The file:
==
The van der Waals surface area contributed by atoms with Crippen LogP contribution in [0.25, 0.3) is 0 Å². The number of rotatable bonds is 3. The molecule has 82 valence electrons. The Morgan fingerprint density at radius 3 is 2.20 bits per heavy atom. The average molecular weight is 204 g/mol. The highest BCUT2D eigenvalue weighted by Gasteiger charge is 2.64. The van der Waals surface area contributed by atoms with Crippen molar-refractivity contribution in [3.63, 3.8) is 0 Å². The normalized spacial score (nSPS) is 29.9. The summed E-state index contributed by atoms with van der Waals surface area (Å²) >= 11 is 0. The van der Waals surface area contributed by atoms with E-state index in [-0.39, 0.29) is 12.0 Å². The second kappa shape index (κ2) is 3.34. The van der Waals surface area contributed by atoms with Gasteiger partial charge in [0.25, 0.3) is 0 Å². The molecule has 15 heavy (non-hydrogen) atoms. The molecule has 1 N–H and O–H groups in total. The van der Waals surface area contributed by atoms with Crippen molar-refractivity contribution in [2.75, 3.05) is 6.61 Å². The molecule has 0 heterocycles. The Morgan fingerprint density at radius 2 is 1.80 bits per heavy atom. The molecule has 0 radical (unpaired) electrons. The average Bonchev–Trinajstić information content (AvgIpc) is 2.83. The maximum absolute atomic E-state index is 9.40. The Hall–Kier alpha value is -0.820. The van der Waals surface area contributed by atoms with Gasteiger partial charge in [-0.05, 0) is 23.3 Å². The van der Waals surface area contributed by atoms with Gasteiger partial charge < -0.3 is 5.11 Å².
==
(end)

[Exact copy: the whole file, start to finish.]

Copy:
The van der Waals surface area contributed by atoms with Crippen LogP contribution in [0.25, 0.3) is 0 Å². The number of rotatable bonds is 3. The molecule has 82 valence electrons. The Morgan fingerprint density at radius 3 is 2.20 bits per heavy atom. The average molecular weight is 204 g/mol. The highest BCUT2D eigenvalue weighted by Gasteiger charge is 2.64. The van der Waals surface area contributed by atoms with Crippen molar-refractivity contribution in [3.63, 3.8) is 0 Å². The normalized spacial score (nSPS) is 29.9. The summed E-state index contributed by atoms with van der Waals surface area (Å²) >= 11 is 0. The van der Waals surface area contributed by atoms with E-state index in [-0.39, 0.29) is 12.0 Å². The second kappa shape index (κ2) is 3.34. The van der Waals surface area contributed by atoms with Gasteiger partial charge in [0.25, 0.3) is 0 Å². The molecule has 15 heavy (non-hydrogen) atoms. The molecule has 1 N–H and O–H groups in total. The van der Waals surface area contributed by atoms with Crippen molar-refractivity contribution in [2.75, 3.05) is 6.61 Å². The molecule has 0 heterocycles. The Morgan fingerprint density at radius 2 is 1.80 bits per heavy atom. The molecule has 0 radical (unpaired) electrons. The average Bonchev–Trinajstić information content (AvgIpc) is 2.83. The maximum absolute atomic E-state index is 9.40. The Hall–Kier alpha value is -0.820. The van der Waals surface area contributed by atoms with Gasteiger partial charge in [-0.05, 0) is 23.3 Å². The van der Waals surface area contributed by atoms with Gasteiger partial charge < -0.3 is 5.11 Å².